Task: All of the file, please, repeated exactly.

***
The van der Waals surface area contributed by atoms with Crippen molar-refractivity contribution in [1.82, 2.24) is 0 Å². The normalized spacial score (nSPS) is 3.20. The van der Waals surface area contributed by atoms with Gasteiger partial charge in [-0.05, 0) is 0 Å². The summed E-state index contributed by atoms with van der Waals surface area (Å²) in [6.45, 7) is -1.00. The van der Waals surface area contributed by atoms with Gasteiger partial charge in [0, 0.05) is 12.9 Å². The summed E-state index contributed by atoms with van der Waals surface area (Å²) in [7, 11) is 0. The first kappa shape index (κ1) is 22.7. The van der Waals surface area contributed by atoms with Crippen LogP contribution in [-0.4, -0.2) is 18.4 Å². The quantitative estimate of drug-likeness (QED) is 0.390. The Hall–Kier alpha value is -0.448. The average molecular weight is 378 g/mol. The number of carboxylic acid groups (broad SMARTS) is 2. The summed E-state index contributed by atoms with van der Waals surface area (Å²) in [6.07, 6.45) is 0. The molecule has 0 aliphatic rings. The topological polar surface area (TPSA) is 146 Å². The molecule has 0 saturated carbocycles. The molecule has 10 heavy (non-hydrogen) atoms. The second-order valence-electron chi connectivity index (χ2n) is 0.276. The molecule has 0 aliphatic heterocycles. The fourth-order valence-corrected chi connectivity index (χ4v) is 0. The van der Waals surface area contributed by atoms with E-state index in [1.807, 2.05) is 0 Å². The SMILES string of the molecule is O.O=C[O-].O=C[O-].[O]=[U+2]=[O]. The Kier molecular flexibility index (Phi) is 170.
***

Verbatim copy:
The van der Waals surface area contributed by atoms with Crippen molar-refractivity contribution in [1.82, 2.24) is 0 Å². The normalized spacial score (nSPS) is 3.20. The van der Waals surface area contributed by atoms with Gasteiger partial charge in [-0.05, 0) is 0 Å². The summed E-state index contributed by atoms with van der Waals surface area (Å²) in [6.45, 7) is -1.00. The van der Waals surface area contributed by atoms with Gasteiger partial charge in [0, 0.05) is 12.9 Å². The summed E-state index contributed by atoms with van der Waals surface area (Å²) in [7, 11) is 0. The first kappa shape index (κ1) is 22.7. The van der Waals surface area contributed by atoms with Crippen LogP contribution in [-0.4, -0.2) is 18.4 Å². The quantitative estimate of drug-likeness (QED) is 0.390. The Hall–Kier alpha value is -0.448. The average molecular weight is 378 g/mol. The number of carboxylic acid groups (broad SMARTS) is 2. The summed E-state index contributed by atoms with van der Waals surface area (Å²) in [6.07, 6.45) is 0. The molecule has 0 aliphatic rings. The topological polar surface area (TPSA) is 146 Å². The molecule has 0 saturated carbocycles. The molecule has 10 heavy (non-hydrogen) atoms. The second-order valence-electron chi connectivity index (χ2n) is 0.276. The molecule has 0 aliphatic heterocycles. The fourth-order valence-corrected chi connectivity index (χ4v) is 0. The van der Waals surface area contributed by atoms with E-state index in [1.807, 2.05) is 0 Å². The SMILES string of the molecule is O.O=C[O-].O=C[O-].[O]=[U+2]=[O]. The Kier molecular flexibility index (Phi) is 170.